Managing Intellectual Assets in the Digital Age

Artech House
Free sample

Written for technology professionals and business managers/owners alike, this new, easy-to-understand book provides you with a comprehensive overview of the key legal and economic issues that affect rights of access and use for intellectual property and knowledge assets, with special emphasis on computer software, Internet content, and digital media. It is the first book to address management of both traditional intellectual property and the broader set of knowledge assets in a single resource. It presents these subjects in a style appropriate for a wide range of practitioners who are not intellectual property or knowledge management specialists, and approaches the challenge of managing these assets from a multidisciplinary perspective.
Read more
Collapse

About the author

Jeffrey H. Matsuura is an assistant professor and director of the program in law and technology at the University of Dayton School of Law. He also serves as counsel to the Alliance Law Group, LLC
Read more
Collapse
Loading...

Additional Information

Publisher
Artech House
Read more
Collapse
Published on
Dec 31, 2003
Read more
Collapse
Pages
233
Read more
Collapse
ISBN
9781580536462
Read more
Collapse
Read more
Collapse
Read more
Collapse
Language
English
Read more
Collapse
Genres
Law / Intellectual Property / Copyright
Law / Intellectual Property / General
Read more
Collapse
Content Protection
This content is DRM protected.
Read more
Collapse
Read Aloud
Available on Android devices
Read more
Collapse
Eligible for Family Library

Reading information

Smartphones and Tablets

Install the Google Play Books app for Android and iPad/iPhone. It syncs automatically with your account and allows you to read online or offline wherever you are.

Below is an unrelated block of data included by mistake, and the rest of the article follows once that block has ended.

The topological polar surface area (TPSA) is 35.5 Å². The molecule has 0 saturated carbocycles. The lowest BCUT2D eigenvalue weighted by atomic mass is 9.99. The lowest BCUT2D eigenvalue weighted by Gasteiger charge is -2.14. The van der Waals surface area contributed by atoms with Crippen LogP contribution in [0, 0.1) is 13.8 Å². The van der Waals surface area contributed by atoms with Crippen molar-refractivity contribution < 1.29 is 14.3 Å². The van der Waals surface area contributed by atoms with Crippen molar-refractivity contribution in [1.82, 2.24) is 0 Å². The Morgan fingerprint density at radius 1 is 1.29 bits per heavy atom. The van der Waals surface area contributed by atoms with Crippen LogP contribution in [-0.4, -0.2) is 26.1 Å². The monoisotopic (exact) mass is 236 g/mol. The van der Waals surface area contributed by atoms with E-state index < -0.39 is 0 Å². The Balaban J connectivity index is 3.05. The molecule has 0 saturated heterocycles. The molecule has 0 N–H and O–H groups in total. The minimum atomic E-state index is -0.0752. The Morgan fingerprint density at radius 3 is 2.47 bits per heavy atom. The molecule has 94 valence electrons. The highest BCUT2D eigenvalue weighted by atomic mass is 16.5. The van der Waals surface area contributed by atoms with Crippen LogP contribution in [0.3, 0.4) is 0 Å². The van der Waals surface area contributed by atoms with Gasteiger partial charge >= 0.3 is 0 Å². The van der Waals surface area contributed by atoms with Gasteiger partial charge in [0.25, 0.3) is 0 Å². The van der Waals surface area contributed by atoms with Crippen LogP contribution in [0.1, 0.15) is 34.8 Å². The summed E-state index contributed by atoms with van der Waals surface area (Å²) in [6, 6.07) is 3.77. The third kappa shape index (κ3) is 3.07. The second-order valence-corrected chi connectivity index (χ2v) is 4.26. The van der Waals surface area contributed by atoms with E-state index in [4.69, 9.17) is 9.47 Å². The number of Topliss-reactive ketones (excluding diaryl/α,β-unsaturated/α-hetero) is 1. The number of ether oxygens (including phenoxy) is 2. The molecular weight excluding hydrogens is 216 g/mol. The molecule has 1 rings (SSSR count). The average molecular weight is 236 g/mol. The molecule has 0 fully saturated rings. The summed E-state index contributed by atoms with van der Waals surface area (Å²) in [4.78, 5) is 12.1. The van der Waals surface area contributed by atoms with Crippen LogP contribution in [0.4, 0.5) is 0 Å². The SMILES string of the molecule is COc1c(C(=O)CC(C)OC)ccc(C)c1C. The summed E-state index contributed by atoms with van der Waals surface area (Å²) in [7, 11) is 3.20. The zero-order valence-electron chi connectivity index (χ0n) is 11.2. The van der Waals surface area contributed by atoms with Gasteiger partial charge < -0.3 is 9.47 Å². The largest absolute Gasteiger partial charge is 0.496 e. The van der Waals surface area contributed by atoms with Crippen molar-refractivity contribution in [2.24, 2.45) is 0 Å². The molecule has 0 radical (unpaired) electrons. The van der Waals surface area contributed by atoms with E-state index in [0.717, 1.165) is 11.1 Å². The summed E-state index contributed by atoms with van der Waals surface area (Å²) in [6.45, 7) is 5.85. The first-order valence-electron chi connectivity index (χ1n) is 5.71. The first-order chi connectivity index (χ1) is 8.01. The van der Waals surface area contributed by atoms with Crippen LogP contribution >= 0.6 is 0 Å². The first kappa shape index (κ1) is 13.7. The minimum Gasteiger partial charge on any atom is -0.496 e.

Laptops and Computers

You can read books purchased on Google Play using your computer's web browser.

eReaders and other devices

To read on e-ink devices like the Sony eReader or Barnes & Noble Nook, you'll need to download a file and transfer it to your device. Please follow the detailed Help center instructions to transfer the files to supported eReaders.
Do copyright laws directly cause people to create works they otherwise wouldn't create? Do those laws directly put substantial amounts of money into authors' pockets? Does culture depend on copyright? Are copyright laws a key driver of competitiveness and of the knowledge economy? These are the key questions William Patry addresses in How to Fix Copyright. We all share the goals of increasing creative works, ensuring authors can make a decent living, furthering culture and competitiveness and ensuring that knowledge is widely shared, but what role does copyright law actually play in making these things come true in the real world? Simply believing in lofty goals isn't enough. If we want our goals to come true, we must go beyond believing in them; we must ensure they come true, through empirical testing and adjustment. Patry argues that laws must be consistent with prevailing markets and technologies because technologies play a large (although not exclusive) role in creating consumer demand; markets then satisfy that demand. Patry discusses how copyright laws arose out of eighteenth-century markets and technology, the most important characteristic of which was artificial scarcity. Artificial scarcity was created by the existence of a small number gatekeepers, by relatively high barriers to entry, and by analog limitations on copying. Markets and technologies change, in a symbiotic way, Patry asserts. New technologies create new demand, requiring new business models. The new markets created by the Internet and digital tools are the greatest ever: Barriers to entry are low, costs of production and distribution are low, the reach is global, and large sums of money can be made off of a multitude of small transactions. Along with these new technologies and markets comes the democratization of creation; digital abundance is replacing analog artificial scarcity. The task of policymakers is to remake our copyright laws to fit our times: our copyright laws, based on the eighteenth century concept of physical copies, gatekeepers, and artificial scarcity, must be replaced with laws based on access not ownership of physical goods, creation by the masses and not by the few, and global rather than regional markets. Patry's view is that of a traditionalist who believes in the goals of copyright but insists that laws must match the times rather than fight against the present and the future.